THE BLOG

Bad Blood, Seething Passions Corrode Some B.C. Town Councils

07/22/2015 06:37 EDT | Updated 07/22/2016 05:59 EDT

If the screams for help are any indication, it would seem a few B.C. town councils aren't settling in so well following last November's elections. Couple of common themes: the life expectancy of what may be the most risky job in civic life and old-fashioned collegiality.

Since the last tally, a few more towns have said "au revoir" to their chief administrative officer (CAO), including: the Regional District of Central Kootenay, Fraser Lake, Kitimat and Sicamous.

Lillooet terminated one CAO in September 2013, hired a new one three months later who quit last month. Penticton's CAO quit in January, an interim CAO was appointed in February who quit in June too.

There's also a bit of a musical chairs quality with the CAO file.

Mission said goodbye to its CAO in February who then emerged as a financial consultant to Lillooet (desperately needed one) and Kitimat said goodbye this month to its CAO who is moving on to take up the position in Mission.

Sadly, the civic mayhem isn't limited to staffing, it's cross-contaminated a few council chambers, sometimes making the Hatfield and McCoy feud seem like an episode of the Brady Bunch.

Consider these headlines:

And that's just in the last 90 days.

In Grand Forks -- as if the city didn't have enough problems after firing their CAO last December paying him $200,000 in severance and rehiring him two months later -- council has circled the wagons with guns squarely aimed inwards.

They've picked a fight between themselves by serving papers on one councillor to have her disqualified over an alleged conflict of interest.

The city claims Coun. Julia Butler was in a conflict over a vote on the city's water meter work program while owning a seasonal gardening business. Butler is fighting the move.

And in a remarkable display of civic pride, Grand Forks Mayor Frank Konrad ended a recent CBC interview with: "Would you really think this is a great community to live in with what is going on with city government?"

Further north, in Pouce Coupe, they've already had one by-election since last November's elections and -- as the Alaska Highway News has pointed out -- tensions are flaring.

Rumours are rife in the village that efforts are afoot to bully one councillor off council. The bad blood has entangled the mayor, a Facebook page, a citizens' watchdog group and the the RCMP.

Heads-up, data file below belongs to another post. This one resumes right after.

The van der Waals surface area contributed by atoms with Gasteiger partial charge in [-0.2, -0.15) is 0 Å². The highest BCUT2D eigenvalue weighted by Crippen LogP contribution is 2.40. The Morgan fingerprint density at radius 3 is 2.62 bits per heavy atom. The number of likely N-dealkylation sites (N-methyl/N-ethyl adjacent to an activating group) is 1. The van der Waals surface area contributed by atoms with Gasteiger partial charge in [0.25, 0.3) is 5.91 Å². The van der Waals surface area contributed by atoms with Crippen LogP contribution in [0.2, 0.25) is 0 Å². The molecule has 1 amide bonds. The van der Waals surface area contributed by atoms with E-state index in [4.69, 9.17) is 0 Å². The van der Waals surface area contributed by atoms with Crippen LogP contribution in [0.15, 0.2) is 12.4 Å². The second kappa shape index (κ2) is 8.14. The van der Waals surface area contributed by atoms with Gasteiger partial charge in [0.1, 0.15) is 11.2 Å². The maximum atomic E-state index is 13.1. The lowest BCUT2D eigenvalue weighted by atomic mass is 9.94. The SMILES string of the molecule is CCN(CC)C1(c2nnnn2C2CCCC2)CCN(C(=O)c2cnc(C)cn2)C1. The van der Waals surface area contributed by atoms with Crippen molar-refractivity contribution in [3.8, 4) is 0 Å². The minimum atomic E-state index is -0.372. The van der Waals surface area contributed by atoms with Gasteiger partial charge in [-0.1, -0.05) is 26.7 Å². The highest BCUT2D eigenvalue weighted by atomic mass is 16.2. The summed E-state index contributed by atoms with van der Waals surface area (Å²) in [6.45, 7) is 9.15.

Note to Grand Forks and Pouce Coupe: councils aren't tree forts where you get to vote to keep the girls out.

In Lantzville, four of seven councillors just cut to the chase and quit, as did two senior staff.

Next door in Nanaimo, council is bringing new meaning to damn the torpedoes when it comes to debating the future of Colliery Dam Park.

According to the Nanaimo Daily News, "passions seethed" at a council meeting this month. One resident stormed out of the meeting yelling, "He's the mayor, not the king."

In Lillooet, residents woke up in April to learn that the district had spent $204,817 in legal and auditing costs in about 15 months, a little shy of $90 for every man, woman and child in the community. It includes $30,437 in legal fees so that a former CAO could sue a handful of residents for defamation.

This month, residents got to wake up to the news that the consultant the district hired to review its finances doesn't "have confidence in the numbers used as the basis for the District's 2015 budget."

Warm fuzzy feelings all round no doubt, but not much of a surprise for a town that's had three mayors and is now looking for its third CAO since 2012.

It's time for someone in Minister of Community, Sport and Cultural Development Coralee Oakes's office to answer the phone before things go really south.

Otherwise former Alberta Municipal Affairs minister Doug Griffiths -- who once wrote a book entitled "13 ways to kill your community" -- will have a few more chapters to add in the next edition.

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